Financial rules of thumb are designed to give you quick guidelines for your finances. However, you shouldn't follow them without giving some thought to your personal circumstances.
Some of the more common financial rules of thumb include:
Save 10% of your gross income.
While this will give you a good start, it's typically the minimum, not the maximum, you should be saving. Analyze how much you'll need for your financial goals, and then decide how much to save every year.
Plan on spending 80% of your preretirement income during retirement.
This may be true if you don't plan to be very active during retirement, but more and more people expect retirement to include extensive travel and expensive hobbies. On the other hand, if you've paid off your mortgage and your children have finished college, you may need less than this. Review your individual situation and desires for retirement to determine how much you'll need.
Set the percentage of stocks in your portfolio to 100 minus your age.
With increased life expectancies, this can result in your portfolio being too heavily weighted in income investments. Set your asset allocation based on your risk tolerance and time horizon for investing. Even after retirement, stocks may comprise a significant portion of your portfolio.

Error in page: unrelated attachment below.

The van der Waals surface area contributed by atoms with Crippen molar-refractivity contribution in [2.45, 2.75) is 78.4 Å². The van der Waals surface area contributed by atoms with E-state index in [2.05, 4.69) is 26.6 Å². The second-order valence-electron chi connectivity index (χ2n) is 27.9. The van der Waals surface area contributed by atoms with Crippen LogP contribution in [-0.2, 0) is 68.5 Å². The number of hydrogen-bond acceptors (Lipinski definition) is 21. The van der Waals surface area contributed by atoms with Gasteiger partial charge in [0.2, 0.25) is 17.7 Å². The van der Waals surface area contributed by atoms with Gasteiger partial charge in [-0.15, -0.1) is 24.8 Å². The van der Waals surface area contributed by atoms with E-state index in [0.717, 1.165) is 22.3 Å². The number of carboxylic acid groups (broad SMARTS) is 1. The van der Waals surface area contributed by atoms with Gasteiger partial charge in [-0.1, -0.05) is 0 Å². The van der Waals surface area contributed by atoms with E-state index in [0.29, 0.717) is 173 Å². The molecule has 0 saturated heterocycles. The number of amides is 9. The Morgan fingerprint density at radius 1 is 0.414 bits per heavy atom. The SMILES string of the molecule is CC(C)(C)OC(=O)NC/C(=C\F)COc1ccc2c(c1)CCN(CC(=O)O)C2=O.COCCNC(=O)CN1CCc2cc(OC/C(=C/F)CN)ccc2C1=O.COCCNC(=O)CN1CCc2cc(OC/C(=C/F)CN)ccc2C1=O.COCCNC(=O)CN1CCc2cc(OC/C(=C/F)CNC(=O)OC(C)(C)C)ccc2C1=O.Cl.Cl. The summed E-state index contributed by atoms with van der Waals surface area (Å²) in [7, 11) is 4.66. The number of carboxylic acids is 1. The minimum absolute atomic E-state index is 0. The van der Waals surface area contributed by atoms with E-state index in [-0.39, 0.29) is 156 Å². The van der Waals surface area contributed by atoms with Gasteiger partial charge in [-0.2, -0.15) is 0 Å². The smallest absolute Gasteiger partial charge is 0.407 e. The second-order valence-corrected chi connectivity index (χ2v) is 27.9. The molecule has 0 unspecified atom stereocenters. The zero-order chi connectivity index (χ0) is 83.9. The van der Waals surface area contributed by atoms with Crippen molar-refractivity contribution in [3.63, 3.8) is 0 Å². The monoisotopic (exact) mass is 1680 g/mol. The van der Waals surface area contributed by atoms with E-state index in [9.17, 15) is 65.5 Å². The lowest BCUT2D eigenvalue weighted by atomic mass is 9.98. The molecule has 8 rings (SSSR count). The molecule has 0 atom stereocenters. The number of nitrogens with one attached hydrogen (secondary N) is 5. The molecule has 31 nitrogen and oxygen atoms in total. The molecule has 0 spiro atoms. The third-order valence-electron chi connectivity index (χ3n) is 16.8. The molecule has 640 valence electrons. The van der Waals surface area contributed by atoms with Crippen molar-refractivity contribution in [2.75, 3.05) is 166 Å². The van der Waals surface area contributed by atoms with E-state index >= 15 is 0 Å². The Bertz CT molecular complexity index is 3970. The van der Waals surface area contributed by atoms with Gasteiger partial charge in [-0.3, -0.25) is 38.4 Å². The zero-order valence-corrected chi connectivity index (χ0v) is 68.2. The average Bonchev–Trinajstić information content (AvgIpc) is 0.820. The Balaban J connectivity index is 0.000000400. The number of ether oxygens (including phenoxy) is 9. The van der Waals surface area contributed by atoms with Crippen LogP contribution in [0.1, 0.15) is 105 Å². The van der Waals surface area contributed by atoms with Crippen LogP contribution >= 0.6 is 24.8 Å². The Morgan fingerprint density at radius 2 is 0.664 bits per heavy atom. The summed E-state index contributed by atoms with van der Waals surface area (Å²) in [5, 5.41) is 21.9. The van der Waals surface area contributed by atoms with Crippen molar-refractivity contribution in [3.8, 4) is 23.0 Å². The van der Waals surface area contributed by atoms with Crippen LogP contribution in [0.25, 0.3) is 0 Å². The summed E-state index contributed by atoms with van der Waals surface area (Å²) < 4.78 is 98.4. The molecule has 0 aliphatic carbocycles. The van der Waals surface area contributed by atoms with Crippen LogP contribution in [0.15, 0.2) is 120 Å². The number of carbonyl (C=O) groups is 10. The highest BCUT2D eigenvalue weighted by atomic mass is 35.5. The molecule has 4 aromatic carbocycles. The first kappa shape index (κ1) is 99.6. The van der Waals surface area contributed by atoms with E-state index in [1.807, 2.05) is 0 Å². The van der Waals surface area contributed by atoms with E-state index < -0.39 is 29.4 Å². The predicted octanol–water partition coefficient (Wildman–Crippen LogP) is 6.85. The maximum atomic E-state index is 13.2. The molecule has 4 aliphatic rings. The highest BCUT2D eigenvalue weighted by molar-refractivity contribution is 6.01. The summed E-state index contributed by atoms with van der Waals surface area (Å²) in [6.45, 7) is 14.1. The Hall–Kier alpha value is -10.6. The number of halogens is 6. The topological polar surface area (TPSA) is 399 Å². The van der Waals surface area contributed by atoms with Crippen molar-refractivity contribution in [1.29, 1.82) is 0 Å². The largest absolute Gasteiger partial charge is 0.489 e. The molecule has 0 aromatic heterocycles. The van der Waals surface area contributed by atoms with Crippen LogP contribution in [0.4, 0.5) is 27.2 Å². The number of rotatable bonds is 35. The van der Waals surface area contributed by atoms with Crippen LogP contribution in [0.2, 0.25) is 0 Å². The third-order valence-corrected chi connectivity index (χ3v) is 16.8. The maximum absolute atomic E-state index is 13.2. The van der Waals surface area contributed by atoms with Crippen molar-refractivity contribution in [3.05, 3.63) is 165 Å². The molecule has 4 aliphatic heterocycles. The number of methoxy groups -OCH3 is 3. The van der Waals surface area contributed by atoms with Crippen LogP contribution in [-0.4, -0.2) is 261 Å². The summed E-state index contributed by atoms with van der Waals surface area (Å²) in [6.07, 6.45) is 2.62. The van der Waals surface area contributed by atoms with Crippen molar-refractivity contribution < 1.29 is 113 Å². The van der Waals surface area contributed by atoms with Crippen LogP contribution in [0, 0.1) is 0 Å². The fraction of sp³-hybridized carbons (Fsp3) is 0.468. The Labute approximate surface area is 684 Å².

Keep three to six months of income in an emergency fund.
While an emergency fund is a good idea, how much to keep in that fund will depend on your circumstances. You may need a larger reserve if you are the sole wage earner in the family, work at a seasonal job, own your own company, or rely on commissions or bonuses. A smaller reserve may be required if you have more than one source of income, can borrow significant sums quickly, or carry insurance to cover many emergencies.
Pay no more than 20% of your take-home pay toward short-term debt.
Once considered a firm rule by lenders, you can obtain loans even if you exceed this amount. However, don't become complacent if you meet this rule of thumb, since a large percentage of your income is still going to pay debt. Try to reduce your debt, or at least reduce the interest rates on that debt.
Keep your mortgage or rent payment to no more than 30% of your gross income.
While you can obtain a mortgage for more than that, staying within this rule will help ensure you have money to devote to other financial goals.
Obtain life insurance equal to six times your annual income.
Different individuals require vastly different amounts of insurance, depending on whether one or both spouses work, whether minor children are part of the family, or whether insurance is being obtained for other needs, such as to fund a buy/sell agreement or to help pay estate taxes. Thus, you should determine your precise needs before purchasing insurance.
Most financial rules of thumb should not be followed without first considering your individual circumstances.